Credit for the bulk of this research goes to Alex Hodgkiss, Katie Gilligan and Su Morris, who are PhD students in my lab (http://cogdevlab.weebly.com/). We have found associations throughout the primary school years between spatial ability and both science and mathematics. For science, mental folding ability (imagining what a piece of paper would look like when folded along pre-specified dotted lines) and spatial scaling ability (mapping two corresponding locations between maps of different sizes) are important spatial skills. This relationship is consistent across the 7 to 11 year old age range. Spatial scaling is also important for mathematics across the 6 to 10 year old age range. We also demonstrated a developmental transition regarding which other spatial skills are important for mathematics. That is, mental rotation (imagining a shape rotating) and disembedding (identifying a smaller shape embedded within a larger image) were important at 6-7 years, but perspective taking (visualising a scene from a different viewpoint) was identified as a significant predictor of mathematics ability for 9-10 year olds. We have also found that different spatial skills are differentially important for subdomains of science (physics, chemistry, maths) and mathematics (geometry, shape, arithmetic). Having established these associations, we are now investigating the impact of training spatial skills using instructional videos, how differences in cognitive style (measured using eye-tracking) impact mathematics performance, the impact of gesture use on science learning and the impact of spatial thinking skills on science reasoning within a taught lesson.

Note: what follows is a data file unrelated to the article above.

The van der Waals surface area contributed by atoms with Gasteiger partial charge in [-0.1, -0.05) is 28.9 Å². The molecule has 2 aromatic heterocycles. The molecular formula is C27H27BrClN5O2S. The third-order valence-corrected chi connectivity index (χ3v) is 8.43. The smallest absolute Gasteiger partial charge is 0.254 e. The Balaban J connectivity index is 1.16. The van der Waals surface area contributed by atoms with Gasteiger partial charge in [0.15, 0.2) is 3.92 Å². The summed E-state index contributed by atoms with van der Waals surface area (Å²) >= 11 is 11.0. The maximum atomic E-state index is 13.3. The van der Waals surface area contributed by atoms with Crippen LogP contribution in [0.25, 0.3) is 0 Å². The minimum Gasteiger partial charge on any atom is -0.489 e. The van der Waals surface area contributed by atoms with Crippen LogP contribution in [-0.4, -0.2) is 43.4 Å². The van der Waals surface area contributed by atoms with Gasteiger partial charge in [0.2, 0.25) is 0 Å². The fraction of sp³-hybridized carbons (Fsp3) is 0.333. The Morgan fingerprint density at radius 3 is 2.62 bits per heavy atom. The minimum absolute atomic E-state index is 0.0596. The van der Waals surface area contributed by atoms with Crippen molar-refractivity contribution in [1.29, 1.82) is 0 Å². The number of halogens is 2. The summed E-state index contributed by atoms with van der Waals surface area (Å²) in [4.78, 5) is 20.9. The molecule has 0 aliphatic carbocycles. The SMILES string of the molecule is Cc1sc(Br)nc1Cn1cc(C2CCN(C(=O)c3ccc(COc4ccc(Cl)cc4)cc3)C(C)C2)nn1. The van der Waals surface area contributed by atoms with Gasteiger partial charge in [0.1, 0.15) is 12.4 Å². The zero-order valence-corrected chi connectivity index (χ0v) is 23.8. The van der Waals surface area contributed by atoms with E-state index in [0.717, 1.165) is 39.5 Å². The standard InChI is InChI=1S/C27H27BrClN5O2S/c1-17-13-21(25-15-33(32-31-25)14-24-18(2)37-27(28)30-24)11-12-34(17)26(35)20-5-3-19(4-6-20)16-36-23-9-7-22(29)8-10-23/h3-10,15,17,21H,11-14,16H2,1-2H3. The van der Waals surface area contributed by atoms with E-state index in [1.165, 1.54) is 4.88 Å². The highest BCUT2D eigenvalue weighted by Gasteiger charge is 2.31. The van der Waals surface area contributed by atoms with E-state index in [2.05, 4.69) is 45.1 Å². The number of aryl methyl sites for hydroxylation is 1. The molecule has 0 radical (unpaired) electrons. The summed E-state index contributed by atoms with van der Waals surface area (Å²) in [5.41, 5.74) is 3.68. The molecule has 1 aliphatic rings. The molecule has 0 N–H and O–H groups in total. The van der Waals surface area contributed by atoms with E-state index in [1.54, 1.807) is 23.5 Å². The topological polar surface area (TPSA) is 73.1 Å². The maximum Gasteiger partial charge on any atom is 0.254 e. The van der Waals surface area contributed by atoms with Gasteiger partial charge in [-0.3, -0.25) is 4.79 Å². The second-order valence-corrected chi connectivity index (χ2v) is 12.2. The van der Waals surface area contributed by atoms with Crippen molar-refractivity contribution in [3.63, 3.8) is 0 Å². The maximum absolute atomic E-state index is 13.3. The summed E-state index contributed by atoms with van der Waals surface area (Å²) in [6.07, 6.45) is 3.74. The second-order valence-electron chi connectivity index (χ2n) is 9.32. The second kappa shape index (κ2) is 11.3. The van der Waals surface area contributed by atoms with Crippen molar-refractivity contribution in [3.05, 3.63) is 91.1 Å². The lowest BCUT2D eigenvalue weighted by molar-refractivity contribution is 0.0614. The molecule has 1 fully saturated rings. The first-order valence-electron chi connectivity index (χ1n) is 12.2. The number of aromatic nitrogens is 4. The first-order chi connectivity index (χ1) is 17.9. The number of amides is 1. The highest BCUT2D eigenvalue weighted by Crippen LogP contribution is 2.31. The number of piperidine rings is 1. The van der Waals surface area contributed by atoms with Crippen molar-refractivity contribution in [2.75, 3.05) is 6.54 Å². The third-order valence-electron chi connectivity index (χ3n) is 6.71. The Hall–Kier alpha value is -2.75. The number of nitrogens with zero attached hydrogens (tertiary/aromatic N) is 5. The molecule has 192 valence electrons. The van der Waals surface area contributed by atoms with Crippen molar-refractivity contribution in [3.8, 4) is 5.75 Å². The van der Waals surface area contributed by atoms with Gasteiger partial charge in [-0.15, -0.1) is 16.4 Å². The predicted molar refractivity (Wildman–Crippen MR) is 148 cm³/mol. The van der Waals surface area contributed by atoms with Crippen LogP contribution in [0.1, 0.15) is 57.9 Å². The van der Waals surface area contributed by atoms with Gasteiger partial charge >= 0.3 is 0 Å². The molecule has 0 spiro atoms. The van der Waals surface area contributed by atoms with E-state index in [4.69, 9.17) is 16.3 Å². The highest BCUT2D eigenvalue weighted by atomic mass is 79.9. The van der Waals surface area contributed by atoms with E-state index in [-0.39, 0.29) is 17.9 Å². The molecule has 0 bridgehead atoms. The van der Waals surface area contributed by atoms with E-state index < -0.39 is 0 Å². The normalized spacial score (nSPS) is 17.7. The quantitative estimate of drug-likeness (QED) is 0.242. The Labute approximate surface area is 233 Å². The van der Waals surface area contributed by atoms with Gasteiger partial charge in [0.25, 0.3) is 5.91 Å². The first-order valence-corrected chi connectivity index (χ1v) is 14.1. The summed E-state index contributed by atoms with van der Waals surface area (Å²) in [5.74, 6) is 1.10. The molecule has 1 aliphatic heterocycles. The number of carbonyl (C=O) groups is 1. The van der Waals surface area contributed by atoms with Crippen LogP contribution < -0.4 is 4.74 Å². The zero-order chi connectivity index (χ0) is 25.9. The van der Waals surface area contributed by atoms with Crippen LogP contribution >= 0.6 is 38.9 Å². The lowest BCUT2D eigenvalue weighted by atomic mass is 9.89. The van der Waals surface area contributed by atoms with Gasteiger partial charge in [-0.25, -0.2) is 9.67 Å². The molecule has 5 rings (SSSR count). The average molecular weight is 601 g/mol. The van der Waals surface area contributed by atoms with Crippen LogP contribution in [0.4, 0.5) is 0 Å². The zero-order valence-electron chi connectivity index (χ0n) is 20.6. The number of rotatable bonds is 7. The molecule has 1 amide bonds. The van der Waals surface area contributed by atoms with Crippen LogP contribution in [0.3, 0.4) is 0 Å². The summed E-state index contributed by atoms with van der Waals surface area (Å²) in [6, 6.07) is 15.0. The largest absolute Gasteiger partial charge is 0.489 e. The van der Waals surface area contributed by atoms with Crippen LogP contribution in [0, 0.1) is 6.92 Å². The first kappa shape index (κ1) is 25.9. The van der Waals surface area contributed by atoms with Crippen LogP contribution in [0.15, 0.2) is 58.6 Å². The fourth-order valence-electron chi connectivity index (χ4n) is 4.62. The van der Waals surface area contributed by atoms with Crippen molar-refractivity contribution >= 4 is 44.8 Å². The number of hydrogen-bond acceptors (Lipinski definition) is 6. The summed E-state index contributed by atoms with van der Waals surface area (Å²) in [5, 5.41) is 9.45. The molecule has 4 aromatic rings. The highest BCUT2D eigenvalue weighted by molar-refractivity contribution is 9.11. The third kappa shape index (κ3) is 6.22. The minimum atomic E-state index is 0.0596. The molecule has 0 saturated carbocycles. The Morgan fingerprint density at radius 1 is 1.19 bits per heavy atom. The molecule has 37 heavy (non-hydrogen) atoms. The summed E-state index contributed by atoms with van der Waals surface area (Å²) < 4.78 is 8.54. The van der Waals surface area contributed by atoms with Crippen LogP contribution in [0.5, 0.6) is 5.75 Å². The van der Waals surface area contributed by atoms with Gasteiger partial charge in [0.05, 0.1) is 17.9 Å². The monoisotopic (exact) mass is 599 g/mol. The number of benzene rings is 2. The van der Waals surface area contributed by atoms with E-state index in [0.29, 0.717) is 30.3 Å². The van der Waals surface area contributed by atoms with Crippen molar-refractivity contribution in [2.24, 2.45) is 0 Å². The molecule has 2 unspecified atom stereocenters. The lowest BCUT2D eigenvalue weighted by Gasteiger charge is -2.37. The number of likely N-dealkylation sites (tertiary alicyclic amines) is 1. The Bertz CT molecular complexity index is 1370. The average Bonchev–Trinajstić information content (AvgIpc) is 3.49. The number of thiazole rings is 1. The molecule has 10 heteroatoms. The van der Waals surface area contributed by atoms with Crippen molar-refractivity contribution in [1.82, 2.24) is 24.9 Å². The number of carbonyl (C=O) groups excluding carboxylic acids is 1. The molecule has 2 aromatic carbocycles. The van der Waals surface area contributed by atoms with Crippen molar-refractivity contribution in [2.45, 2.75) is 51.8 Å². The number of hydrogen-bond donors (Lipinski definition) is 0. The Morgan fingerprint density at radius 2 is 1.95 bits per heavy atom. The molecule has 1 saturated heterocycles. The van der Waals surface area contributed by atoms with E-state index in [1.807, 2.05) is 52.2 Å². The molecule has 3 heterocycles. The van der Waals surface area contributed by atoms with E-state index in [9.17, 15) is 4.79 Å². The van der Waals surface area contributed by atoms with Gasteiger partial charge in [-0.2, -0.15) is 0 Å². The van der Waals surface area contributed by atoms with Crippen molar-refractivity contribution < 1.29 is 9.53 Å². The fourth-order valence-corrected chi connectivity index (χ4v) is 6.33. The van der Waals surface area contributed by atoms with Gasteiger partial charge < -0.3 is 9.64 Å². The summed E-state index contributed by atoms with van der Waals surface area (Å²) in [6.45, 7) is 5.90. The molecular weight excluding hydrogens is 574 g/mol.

What do you think this means for teachers in the classroom?
Understanding science and mathematics depends heavily on being able to use, understand and co-ordinate models, read diagrams, rearrange formulae, and interpret representations at different scales. At the core of science is an understanding of processes and cause and effect relationships, which are often illustrated through dynamic representations. This learning through and from various kinds of visualisations requires spatial skills. Equally, mathematics requires an understanding of shape, symmetry and numerical relationships all of which require spatial skills. By recognising the spatial elements of science and mathematics tasks, teachers will be in a position to foster the development of these concepts via the use of spatial tools (e.g., diagrams, graphs, spatial language), with positive impact on the learning of science and mathematics abilities.
If you could give one tip to teachers based on your work, what would it be?
Spatialise your teaching. That is, embed spatial thinking within your teaching. Construction toys are important; blocks, for example bolster understanding part/whole relationships, symmetry and measurement. Equally, number lines are a spatial tool that can make abstract concepts like fractions and negative numbers more concrete; they help children to visualise the relationships between values and amounts. Teachers could also teach children how to use maps and diagrams, and direct children to visualise a structure (e.g., the respiratory system) whilst learning from a diagram. Encouraging children to use gesture, sketching and diagrams during problem solving will also enhance their science and mathematical understanding via spatial thinking. Spatial language is also an important tool because it has high communicative value (describing patterns of data on a graph, conveying the location of plant roots relative to the plant stem) and capacity to enhance spatial understanding (words like ‘parallel’ and ‘converging’ succinctly communicate otherwise difficult spatial concepts). Children’s use of spatial language is influenced by the amount of spatial language that they hear, and is also positively related to their spatial abilities.